GPU or CPU for video playback?

Hi, I’m going to buy a new PC to offload my video when doing film scores (via VST System Link). My question is, how much gpu/cpu processing does the video playback take?

Which one is the most important for video playback off high quality video? Can I get away with using integrated graphics card?

Generally the less compression the less CPU you’ll be using… I think there may be exceptions if you stick to specific compression codecs where decompression could be supported by the CPU, in which case that’s a benefit.

On the other hand if you’re doing this then DNx of some sort is probably the best option and that won’t hit the CPU I think, just storage size and then the bandwidth. I doubt either would be a problem on a modern computer. You could always just try it out with integrated graphics and then if you have problems buy the card later. Come to think of it, at that point you could also just get a Blackmagic card probably.


Modern video isn’t particularly heavy on the CPU, as long as you stick to well-supported formats. You can totally run Cubase and video playback on a CPU with integrated graphics, and it’ll be … fine.
Speed of hard disk (ideally M.2) and amount of RAM will likely be better places to put the money if you’re starting on a budget.

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What do you mean by DNx? I’ll look into doing this with integrated graphics or try the blackmagic one!

How would you rate “fine”? I want to be able to have a full screen video which is at least as good quality that you don’t clearly see pixels (maybe like 720p?)

Sorry, I’m referring to Avid’s video code and formats DNxHD and DNxHR. You have several levels of compression and quality and you can read up on them on Wikipedia. In order to use them in Cubase/Nuendo you’ll need to pay a small one-time fee to Steinberg (which goes to Avid).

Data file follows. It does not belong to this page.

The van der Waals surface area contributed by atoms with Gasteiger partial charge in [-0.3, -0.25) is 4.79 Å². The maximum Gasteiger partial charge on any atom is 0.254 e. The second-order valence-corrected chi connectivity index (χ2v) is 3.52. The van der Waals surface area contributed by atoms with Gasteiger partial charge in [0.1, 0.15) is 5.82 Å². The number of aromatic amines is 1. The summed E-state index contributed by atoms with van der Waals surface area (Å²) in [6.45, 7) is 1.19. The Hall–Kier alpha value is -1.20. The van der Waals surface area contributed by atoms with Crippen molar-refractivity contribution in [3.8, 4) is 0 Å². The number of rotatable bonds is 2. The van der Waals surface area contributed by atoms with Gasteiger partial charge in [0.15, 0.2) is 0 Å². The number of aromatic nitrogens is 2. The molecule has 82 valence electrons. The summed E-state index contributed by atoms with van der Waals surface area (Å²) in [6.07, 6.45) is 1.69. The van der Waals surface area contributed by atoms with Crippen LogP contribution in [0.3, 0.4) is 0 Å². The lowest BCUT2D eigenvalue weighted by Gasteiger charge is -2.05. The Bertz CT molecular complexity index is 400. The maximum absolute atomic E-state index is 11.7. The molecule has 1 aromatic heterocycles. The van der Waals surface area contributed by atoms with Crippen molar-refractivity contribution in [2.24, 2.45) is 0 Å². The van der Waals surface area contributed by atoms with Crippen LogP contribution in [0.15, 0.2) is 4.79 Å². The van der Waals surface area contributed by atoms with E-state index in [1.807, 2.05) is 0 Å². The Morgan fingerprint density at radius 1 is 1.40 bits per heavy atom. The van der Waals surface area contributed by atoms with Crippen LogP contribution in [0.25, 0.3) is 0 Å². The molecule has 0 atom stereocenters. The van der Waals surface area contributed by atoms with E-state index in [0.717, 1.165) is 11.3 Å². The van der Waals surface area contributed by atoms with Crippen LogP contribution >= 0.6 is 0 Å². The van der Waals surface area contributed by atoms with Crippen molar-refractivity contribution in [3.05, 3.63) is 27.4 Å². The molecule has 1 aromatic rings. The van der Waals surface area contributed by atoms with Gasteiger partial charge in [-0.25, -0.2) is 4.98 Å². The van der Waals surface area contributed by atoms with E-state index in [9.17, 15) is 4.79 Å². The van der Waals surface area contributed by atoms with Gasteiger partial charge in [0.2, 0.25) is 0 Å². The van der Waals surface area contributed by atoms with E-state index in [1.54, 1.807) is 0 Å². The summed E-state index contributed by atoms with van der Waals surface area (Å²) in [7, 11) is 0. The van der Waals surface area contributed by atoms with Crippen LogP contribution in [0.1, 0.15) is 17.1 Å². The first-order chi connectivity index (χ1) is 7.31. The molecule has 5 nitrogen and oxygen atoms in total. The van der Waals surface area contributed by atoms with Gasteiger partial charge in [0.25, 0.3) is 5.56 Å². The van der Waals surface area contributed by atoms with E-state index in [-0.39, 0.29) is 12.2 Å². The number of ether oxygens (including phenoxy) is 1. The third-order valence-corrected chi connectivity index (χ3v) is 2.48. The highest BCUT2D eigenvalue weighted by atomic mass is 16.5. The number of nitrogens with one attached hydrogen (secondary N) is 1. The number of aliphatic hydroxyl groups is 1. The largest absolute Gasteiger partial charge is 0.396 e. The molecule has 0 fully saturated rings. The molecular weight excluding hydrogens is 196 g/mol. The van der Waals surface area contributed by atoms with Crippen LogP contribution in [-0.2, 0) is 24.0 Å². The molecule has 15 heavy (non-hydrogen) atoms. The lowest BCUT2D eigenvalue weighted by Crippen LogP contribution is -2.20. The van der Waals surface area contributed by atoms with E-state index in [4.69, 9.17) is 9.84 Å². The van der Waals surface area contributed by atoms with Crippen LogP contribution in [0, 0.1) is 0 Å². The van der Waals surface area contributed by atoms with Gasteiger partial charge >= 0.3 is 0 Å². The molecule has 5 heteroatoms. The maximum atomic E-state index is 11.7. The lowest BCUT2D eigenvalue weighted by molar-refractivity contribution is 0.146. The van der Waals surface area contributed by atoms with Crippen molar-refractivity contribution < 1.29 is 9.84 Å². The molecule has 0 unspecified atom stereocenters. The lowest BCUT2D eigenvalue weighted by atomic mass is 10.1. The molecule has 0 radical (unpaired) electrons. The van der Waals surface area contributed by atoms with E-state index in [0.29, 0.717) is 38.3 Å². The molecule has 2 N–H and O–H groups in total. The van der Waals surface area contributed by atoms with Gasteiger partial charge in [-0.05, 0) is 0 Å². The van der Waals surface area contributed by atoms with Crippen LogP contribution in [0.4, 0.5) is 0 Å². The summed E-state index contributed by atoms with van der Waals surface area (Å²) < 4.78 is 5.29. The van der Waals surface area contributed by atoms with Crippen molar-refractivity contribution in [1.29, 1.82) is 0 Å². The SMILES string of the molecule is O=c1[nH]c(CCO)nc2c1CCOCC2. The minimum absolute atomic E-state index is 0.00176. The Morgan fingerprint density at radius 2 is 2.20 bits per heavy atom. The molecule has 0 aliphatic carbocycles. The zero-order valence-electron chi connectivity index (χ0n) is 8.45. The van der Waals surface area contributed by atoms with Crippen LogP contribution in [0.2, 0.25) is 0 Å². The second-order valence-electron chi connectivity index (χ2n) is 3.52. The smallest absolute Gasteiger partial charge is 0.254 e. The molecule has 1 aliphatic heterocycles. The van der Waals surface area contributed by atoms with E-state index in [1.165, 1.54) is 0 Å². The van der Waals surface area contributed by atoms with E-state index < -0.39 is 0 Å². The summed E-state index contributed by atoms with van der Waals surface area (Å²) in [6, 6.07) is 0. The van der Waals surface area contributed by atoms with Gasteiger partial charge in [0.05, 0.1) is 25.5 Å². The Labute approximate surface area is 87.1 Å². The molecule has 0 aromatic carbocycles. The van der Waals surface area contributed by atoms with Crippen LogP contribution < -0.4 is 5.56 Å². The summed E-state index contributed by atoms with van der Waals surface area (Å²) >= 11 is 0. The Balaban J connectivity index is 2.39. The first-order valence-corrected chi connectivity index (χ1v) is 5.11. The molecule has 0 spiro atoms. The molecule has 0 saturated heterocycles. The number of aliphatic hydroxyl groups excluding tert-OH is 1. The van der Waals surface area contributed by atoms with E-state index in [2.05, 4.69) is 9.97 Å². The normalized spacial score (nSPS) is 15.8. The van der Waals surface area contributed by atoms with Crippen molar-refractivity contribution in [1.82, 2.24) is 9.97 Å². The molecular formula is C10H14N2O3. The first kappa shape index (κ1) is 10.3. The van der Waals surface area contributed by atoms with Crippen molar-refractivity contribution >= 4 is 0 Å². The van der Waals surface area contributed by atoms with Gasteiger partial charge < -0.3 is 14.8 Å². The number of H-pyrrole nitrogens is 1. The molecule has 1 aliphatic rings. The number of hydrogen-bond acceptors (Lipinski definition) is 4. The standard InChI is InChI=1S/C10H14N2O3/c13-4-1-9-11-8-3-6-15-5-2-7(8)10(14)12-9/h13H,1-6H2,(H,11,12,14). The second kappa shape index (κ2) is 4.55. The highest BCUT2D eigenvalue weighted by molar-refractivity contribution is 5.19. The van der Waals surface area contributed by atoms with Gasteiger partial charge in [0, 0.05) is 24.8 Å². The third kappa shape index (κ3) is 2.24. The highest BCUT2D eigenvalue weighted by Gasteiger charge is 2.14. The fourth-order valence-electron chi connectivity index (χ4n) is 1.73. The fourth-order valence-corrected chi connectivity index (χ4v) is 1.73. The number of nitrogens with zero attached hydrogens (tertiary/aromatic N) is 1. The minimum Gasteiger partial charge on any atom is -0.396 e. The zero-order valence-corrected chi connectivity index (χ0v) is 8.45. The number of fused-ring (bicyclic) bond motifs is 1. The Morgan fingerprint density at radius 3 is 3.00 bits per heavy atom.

In my experience video looks better using those formats and it plays back better as long as you’re not using crazy 8k or whatever. I don’t use ProRes but I hear it’s also really good.

I forgot to mention regarding the BM card that the card does just that one thing really, it will play back video. So if you get the card it won’t give you another desktop output or anything like that. But again, I would just try it out with integrated video and see how it works.

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Hm, I’m gonna look into buying that license from Avid, see if it solves anything.

My plan was to buy a whole new PC for the video and use VST system link (which I noticed is a bit problematic). But now I’m contemplating this:

If I by a BM Card and use it on my main production PC, will it still affect my CPU or is the video completely independently from the rest of the computer?

What’s your thought on this? Will the video still get choppy if I have a lot of CPU usage from synths and orchestral stuff in the DAW?

I think that if I were you and wanted to spend as little as possible I would do it in the following order:

  1. List your system specs including GPU and CPU, RAM etc. as well as OS version. List both the codec and container of your video files. Spend a little bit of time troubleshooting the current setup if possible. If you can solve it that way the cost is zero.

  2. Got to Steinberg’s website and buy the DNxHD license. Then take some of the videos you have problems with now and convert them to DNxHD and see if that makes it work better. It’s possible that your problem right now is the codec and that simply switching might solve the problem. It might not, but it could. This only costs you about $30. (and ‘yes’ I think video will stream from drive to card and skip the CPU)

  3. Buy a dedicated video card by Blackmagic and see if that helps. That’ll cost you about $150-200 more.

  4. Get a separate computer for video playback. If you do this then ideally you could return the BM card since otherwise you may not really have needed it. Still nice to have in that second computer, but in terms of spending money maybe not the best path.

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As long as the client sends me an .MOV (preferred) file or an .MP4, Cubase and my machine have not had any problems with video up to a resolution of 1080p. Be sure if you or your client has to convert the video format for you that the frame rate stays the same. I let Windows determine what handles my video. My video card is an Nvidia Geforce RTX 3060 Ti with Studio Driver. Good luck.

Yes, every modern integrated graphics chip can do full screen HD video for most codecs.
Can’t watch Netflix without it!
Some codecs and some files and some computers and some cards may not work right, but that’s true no matter what the system.